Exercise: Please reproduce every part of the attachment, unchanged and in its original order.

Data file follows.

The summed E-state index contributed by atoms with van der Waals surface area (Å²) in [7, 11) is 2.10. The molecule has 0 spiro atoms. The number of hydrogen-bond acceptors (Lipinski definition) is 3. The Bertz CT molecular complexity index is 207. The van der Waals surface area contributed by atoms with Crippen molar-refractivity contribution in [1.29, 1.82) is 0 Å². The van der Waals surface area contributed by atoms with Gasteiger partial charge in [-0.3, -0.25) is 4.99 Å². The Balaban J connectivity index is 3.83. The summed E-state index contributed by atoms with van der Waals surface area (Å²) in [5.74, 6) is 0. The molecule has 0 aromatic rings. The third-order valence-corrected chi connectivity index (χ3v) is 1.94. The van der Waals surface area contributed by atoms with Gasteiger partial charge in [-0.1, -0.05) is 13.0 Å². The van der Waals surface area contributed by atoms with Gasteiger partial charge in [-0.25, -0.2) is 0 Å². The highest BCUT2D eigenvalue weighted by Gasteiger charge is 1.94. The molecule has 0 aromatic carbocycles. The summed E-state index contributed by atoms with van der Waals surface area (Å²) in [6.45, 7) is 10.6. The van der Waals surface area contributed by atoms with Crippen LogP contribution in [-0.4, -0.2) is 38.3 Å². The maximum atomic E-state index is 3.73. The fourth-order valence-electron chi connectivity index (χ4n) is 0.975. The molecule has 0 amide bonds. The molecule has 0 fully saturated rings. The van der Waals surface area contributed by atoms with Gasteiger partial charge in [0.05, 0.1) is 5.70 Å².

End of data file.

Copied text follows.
The summed E-state index contributed by atoms with van der Waals surface area (Å²) in [7, 11) is 2.10. The molecule has 0 spiro atoms. The number of hydrogen-bond acceptors (Lipinski definition) is 3. The Bertz CT molecular complexity index is 207. The van der Waals surface area contributed by atoms with Crippen molar-refractivity contribution in [1.29, 1.82) is 0 Å². The van der Waals surface area contributed by atoms with Gasteiger partial charge in [-0.3, -0.25) is 4.99 Å². The Balaban J connectivity index is 3.83. The summed E-state index contributed by atoms with van der Waals surface area (Å²) in [5.74, 6) is 0. The molecule has 0 aromatic rings. The third-order valence-corrected chi connectivity index (χ3v) is 1.94. The van der Waals surface area contributed by atoms with Gasteiger partial charge in [-0.1, -0.05) is 13.0 Å². The van der Waals surface area contributed by atoms with Gasteiger partial charge in [-0.25, -0.2) is 0 Å². The highest BCUT2D eigenvalue weighted by Gasteiger charge is 1.94. The molecule has 0 aromatic carbocycles. The summed E-state index contributed by atoms with van der Waals surface area (Å²) in [6.45, 7) is 10.6. The van der Waals surface area contributed by atoms with Crippen LogP contribution in [-0.4, -0.2) is 38.3 Å². The maximum atomic E-state index is 3.73. The fourth-order valence-electron chi connectivity index (χ4n) is 0.975. The molecule has 0 amide bonds. The molecule has 0 fully saturated rings. The van der Waals surface area contributed by atoms with Gasteiger partial charge in [0.05, 0.1) is 5.70 Å².